Faculty-student consensual sexual relationships and university policy

Date of Completion

January 1993


Women's Studies|Education, Higher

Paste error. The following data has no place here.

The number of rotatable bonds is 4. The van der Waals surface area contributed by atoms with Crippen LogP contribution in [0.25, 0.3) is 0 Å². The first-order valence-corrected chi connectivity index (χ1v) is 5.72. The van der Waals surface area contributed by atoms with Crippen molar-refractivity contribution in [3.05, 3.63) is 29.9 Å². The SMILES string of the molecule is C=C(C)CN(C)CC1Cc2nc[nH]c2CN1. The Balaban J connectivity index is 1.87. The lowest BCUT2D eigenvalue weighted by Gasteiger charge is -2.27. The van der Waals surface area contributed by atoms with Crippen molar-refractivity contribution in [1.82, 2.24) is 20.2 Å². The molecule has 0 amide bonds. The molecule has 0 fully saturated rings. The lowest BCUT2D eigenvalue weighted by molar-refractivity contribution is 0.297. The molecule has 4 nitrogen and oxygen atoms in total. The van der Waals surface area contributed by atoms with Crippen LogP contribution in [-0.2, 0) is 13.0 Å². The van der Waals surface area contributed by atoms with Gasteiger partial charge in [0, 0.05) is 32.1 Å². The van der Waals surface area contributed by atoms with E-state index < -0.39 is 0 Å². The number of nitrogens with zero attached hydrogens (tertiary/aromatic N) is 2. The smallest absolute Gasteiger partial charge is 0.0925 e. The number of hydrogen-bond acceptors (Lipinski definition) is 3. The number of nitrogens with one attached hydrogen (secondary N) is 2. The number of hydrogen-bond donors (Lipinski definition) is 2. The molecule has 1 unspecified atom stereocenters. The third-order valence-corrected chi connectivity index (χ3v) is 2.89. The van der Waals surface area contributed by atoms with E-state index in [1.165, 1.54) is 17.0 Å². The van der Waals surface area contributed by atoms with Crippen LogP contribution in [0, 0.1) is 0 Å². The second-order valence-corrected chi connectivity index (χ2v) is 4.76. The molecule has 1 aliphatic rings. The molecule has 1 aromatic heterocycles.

This study described attitudes of a random sample of male faculty members and female graduate students at a large, Eastern public university regarding faculty-student consensual sexual relationships and regarding different types of university consensual relationship policies.^ In response to a questionnaire designed for this study, a large majority of respondents agreed that, in faculty-student consensual sexual relationships when the faculty member teaches, advises or supervises the student, there are faculty ethical problems and detrimental consequences for the student, other students and professors, and the university's reputation. Male faculty members perceived ethical problems in faculty-student consensual sexual relationships more frequently than female graduate students did.^ Respondents rejected university policies prohibiting all faculty-student consensual sexual relationships which they perceived as violating individuals' rights to privacy. Although 55% of female graduate students and 42% of male professors also believed that the university would violate individuals' rights to privacy by prohibiting a professor-student consensual sexual relationship when the professor teaches, advises or supervises the student, almost 60% would accept such a policy. However, 87% of the respondents would accept a discouragement type of consensual relationship policy.^ The penalties that respondents most frequently recommended for a professor who engages in a sexual relationship with a student whom he teaches, advises or supervises were informal or formal reprimands.^ Although most respondents agreed that a student who consented to a sexual relationship with a professor cannot later legitimately claim that the professor sexually harassed her, they believed that a university should allow a finding of sexual harassment even if the student had once consented. While 57% of female graduate students would accept a policy which forbids a professor from using evidence of the student's consent as his defense against sexual harassment charges, only 31% of male faculty members would.^ Two recommendations for universities' policies are: (1) prohibition type of consensual relationship policies when the professor teaches, advises or supervises the student, and (2) policies which allow the professor to use the student's consent in his defense against a sexual harassment claim but which do not preclude a finding of sexual harassment against him. ^